Whether it’s the doorbell, the dog, the washing machine, or the WiFi, we’re all navigating a new normal when it comes to working away from the office. But how do we keep communication open, fruitful and productive for our employees when there’s no longer the option to meet face-to-face?
In the Opening Keynote of Voices 2020, ‘The New Era of Employee Experience’, we heard from four experts in the field on how to engage with your non-desk workforce. Here are the top takeaways:
#1 Be more intentional:
‘What we’ve seen happen with the impact of the pandemic is that diaries have started to govern the way we communicate. A lot of those informal interactions between employees and their leaders have disappeared. We need to remember the importance of informal communication. We need to check in with people much more regularly about how they’re feeling and whether that’s impacting their performance or approach. Finally, many of our non-desk workers are actually the people interacting with customers. It’s become more important than ever to keep these people motivated and positive, as these are the people who make a difference to the customer’s life.’
Jane Sparrow, Business Culture Expert and Founder at The Culture Builders
#2 Blend structure and empathy:
‘We need to be empathetic to the actual context of each individual employee and react to that reality. Start with “How are you? How are you feeling? Are your family members doing well?” Tap into the routines of your energetic employees, so that you can deploy those insights for others who may be struggling. Then you can approach things from a more structural perspective: “Are you comfortable with the current workflow? Are you getting enough management support? Is the tech working for you? Do you feel we’re delivering enough information prior to meetings?” Every question should be based around empathy.’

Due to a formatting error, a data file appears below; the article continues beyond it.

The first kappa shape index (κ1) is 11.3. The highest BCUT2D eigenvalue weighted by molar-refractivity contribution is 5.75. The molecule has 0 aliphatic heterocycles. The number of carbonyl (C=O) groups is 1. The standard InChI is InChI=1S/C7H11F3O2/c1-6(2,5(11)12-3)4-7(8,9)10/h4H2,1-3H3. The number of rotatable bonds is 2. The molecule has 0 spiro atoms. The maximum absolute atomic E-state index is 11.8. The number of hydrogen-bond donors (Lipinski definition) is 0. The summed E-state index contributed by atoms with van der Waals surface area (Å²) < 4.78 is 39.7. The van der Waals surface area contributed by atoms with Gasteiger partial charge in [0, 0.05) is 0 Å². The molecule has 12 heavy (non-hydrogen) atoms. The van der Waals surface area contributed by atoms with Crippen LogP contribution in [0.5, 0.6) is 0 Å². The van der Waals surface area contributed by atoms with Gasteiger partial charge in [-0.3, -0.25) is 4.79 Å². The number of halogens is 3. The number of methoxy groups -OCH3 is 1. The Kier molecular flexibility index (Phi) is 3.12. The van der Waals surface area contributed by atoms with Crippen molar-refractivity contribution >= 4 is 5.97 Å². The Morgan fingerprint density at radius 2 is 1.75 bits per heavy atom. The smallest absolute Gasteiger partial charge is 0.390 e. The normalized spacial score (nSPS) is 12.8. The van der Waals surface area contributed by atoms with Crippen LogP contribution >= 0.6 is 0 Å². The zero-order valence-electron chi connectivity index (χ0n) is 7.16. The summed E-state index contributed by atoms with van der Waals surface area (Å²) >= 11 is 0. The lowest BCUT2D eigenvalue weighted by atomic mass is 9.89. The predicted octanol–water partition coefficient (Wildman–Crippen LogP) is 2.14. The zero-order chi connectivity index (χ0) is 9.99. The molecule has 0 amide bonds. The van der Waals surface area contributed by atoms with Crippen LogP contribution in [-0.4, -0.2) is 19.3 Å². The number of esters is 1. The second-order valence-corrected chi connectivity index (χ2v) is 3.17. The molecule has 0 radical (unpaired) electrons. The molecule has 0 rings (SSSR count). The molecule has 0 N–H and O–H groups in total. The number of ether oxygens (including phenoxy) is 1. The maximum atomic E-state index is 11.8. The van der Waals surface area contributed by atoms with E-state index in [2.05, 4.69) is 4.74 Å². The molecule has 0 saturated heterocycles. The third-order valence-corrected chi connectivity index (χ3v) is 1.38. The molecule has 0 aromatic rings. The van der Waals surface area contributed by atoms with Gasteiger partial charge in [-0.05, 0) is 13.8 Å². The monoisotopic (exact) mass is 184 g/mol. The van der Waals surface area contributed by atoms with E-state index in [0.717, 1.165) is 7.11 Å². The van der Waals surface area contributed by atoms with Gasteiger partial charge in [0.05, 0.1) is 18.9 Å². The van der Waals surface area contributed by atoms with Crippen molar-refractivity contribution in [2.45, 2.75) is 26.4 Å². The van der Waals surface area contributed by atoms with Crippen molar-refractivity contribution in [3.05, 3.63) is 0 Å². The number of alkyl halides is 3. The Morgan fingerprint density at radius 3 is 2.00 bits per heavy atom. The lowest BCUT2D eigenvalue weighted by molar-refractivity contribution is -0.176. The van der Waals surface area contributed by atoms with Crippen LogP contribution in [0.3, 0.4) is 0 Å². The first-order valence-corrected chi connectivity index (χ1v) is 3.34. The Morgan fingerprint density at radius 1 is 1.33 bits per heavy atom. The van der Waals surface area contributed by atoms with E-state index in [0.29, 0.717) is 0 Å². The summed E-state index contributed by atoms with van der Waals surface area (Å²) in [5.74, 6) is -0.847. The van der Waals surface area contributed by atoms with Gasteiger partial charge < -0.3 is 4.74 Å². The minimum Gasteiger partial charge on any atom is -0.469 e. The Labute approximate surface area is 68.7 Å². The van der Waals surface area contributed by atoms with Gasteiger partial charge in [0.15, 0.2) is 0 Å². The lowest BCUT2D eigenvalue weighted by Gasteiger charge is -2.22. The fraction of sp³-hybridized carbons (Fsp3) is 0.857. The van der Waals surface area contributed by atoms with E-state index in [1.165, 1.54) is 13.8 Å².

Anthony Vaughan, Co-Founder, E1B2 Collective
#3 Empower your managers
‘One of the biggest drivers of employee engagement is engaging leaders. But being a great communicator doesn’t always come naturally to managers. Here’s a strategy to tap into the power of managers and senior leaders:
- Give them insight into how effective communication is for engaging people.
- Give them training. But don’t reinvent the wheel: incorporate that training into something that that already exists in the organisation.
- Give them tools. Things like templates and tips. If they’re easy to follow, your managers are more likely to continue to use them.
- Give them measures and rewards. Demonstrate that they’re making a difference through their communication.
- Give them a break! It’s OK not to know the answer to everything.’
Sia Papageorgiou, Director at the Centre for Strategic Communication Excellence
#4 Earn employee attention
‘I don’t think employees owe us their attention. We have to earn it. And we’re up against some of the biggest platforms out there, spending millions on capturing people’s attention. But our hidden strength is trust: the Edelman Trust Barometer shows that the employer is seen as the most credible source of information out there. Employees want to hear from us, but we need to make that content easy to find and quick to digest. We have to measure its performance, understand what’s working for our audience, and what isn’t. Great stories aren’t found in PowerPoint decks or internal reports: you have to speak directly to your people. Those personal stories will make your content sing, and stop thumbs from scrolling.’
Katie Macaulay, Managing Director, AB